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I Don’t Know How She Does It Reader’s Guide

By Allison Pearson

I Don't Know How She Does It by Allison Pearson

READERS GUIDE

NATIONAL BESTSELLER

“The national anthem for working mothers.” —Oprah Winfrey

The introduction, discussion questions, author biography, and suggested reading list that follow are intended to enhance your group’s reading of Allison Pearson’s I Don’t Know How She Does It, a hilarious, heartbreaking, and utterly unforgettable novel about a working mother trying to strike that impossible balance between work and family.

Introduction

A fiercely ambitious and talented thirty-five-year-old hedge-fund manager at the London firm of Edwin Morgan Forster, Kate Reddy is a successful woman in a notoriously sexist business. Her trouble is that her other life, as a married mother of two young children, is hopelessly at odds with her day job. Her architect husband, Richard, is sweet and feckless and would never dream of replacing the paper towels in the kitchen, and Richard’s mother keeps telling Kate that her poor boy is looking thin. The children’s nanny, Paula, is haughty, spiteful, and inclined to emotional blackmail. The housekeeper doesn’t clean anything down low (bad knees) or up high (vertigo).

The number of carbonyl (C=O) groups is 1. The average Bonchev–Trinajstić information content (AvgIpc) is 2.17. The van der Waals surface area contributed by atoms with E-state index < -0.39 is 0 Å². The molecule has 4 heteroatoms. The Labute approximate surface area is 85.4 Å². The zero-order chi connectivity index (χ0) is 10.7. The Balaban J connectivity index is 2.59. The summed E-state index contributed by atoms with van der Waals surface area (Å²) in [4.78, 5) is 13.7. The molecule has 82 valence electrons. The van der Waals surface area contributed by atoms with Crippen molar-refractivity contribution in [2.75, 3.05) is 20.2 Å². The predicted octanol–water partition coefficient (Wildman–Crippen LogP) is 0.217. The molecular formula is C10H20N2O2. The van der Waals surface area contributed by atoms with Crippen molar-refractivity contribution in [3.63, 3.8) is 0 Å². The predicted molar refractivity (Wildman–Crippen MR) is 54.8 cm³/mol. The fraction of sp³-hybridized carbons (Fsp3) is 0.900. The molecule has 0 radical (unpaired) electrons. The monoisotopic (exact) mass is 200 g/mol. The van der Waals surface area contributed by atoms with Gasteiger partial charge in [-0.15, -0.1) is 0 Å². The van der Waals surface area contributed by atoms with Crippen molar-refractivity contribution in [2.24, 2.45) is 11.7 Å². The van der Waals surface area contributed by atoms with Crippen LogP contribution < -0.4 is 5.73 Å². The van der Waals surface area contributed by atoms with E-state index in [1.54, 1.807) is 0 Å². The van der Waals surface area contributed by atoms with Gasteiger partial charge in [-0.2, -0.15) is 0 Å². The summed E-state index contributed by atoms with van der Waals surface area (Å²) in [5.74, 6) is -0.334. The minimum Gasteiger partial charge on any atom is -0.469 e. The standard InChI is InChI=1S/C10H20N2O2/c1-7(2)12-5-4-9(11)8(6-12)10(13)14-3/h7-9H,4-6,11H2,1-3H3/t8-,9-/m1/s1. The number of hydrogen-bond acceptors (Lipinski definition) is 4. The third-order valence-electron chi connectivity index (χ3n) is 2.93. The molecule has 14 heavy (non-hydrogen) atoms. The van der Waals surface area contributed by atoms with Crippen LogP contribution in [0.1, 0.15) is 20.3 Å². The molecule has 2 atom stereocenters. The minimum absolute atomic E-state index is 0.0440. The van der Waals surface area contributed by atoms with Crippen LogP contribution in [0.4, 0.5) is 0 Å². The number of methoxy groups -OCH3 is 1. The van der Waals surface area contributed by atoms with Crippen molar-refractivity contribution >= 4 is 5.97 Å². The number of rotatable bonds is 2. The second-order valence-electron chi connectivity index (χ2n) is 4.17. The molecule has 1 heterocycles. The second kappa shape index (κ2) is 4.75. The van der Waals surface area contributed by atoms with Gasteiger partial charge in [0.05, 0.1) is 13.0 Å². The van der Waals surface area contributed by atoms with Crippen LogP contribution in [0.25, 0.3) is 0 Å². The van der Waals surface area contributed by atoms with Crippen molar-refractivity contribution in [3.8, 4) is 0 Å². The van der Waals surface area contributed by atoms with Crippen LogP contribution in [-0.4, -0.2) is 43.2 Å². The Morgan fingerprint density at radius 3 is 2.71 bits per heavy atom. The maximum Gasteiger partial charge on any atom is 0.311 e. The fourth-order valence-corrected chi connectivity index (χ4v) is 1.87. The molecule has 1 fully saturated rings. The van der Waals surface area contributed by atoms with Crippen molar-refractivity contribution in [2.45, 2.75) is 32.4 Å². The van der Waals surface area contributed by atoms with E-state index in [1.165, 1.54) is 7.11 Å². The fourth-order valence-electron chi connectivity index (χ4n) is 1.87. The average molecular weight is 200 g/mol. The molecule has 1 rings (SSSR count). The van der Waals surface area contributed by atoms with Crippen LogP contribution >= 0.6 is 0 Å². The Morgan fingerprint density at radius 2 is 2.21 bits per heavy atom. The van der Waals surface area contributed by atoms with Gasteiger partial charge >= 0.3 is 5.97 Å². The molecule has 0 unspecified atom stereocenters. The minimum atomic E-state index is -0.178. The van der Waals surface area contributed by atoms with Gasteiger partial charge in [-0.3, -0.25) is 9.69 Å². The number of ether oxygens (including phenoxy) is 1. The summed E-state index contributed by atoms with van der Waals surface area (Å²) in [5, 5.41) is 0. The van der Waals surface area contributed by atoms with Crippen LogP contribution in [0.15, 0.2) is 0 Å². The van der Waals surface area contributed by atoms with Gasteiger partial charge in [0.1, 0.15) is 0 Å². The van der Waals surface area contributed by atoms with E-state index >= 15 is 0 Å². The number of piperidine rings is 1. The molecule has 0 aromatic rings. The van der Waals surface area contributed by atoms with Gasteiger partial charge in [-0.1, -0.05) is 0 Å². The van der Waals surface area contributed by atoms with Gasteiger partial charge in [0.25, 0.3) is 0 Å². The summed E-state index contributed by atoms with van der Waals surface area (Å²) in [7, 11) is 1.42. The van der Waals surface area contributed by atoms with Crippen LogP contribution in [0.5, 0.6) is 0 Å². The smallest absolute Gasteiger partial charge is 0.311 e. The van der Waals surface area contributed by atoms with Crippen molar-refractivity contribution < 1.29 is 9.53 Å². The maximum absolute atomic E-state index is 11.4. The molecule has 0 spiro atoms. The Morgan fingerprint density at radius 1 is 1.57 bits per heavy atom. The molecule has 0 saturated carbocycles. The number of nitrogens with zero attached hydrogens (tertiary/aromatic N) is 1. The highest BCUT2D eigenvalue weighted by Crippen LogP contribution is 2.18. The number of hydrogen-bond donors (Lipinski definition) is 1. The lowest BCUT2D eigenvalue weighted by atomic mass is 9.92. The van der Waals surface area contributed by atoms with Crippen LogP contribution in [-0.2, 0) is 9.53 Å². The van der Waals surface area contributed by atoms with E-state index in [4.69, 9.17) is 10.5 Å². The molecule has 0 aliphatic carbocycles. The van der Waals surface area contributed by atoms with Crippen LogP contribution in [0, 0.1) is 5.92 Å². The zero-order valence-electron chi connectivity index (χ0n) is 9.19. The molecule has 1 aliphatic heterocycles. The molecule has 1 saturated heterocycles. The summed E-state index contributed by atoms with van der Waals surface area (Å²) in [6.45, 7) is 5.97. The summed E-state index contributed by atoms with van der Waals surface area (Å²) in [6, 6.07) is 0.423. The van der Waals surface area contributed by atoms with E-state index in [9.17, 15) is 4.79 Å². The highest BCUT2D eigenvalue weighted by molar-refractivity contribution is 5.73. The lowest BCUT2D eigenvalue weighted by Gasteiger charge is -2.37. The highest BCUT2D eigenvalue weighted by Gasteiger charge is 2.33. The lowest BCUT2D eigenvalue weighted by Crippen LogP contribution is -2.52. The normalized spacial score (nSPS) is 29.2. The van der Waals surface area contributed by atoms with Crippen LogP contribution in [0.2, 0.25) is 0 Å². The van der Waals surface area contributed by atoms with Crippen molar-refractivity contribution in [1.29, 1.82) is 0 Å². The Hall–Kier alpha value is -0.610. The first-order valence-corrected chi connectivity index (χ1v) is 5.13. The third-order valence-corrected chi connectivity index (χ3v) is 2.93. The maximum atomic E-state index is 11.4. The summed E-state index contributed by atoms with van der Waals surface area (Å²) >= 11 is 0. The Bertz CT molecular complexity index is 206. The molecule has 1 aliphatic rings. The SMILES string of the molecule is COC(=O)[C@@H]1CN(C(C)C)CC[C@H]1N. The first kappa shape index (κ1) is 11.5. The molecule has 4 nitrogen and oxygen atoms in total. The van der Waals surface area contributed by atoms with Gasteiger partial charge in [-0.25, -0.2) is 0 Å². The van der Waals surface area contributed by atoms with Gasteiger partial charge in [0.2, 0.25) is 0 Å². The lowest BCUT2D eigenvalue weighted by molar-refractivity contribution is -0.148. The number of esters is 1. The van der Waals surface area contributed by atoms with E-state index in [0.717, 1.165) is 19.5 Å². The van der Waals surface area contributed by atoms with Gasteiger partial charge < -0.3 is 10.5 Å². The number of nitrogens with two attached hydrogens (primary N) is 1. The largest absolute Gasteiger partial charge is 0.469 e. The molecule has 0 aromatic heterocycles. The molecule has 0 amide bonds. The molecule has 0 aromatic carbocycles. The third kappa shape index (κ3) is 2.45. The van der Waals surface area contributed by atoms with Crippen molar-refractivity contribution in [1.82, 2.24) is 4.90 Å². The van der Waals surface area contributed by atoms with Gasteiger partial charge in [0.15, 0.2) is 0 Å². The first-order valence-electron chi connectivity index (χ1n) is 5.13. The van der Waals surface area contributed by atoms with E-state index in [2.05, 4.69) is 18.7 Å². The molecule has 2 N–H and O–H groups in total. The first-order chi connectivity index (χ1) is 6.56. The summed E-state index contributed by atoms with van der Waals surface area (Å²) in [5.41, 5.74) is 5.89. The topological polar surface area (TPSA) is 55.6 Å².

Kate can juggle nine different currencies in five different time zones and get herself and two children washed and dressed and out of the house in half an hour (though occasionally with the baby’s banana oatmeal smeared on her Armani suit). She can read Guess How Much I Love You? to her son while scanning the prices on a stock ticker. She can do it all (it seems)—but the stress is ridiculous. Smug stay-at-home mothers at her daughter’s school, members of what Kate calls the Muffia, are always asking her when she’s going to start working part time. How long can she go on like this?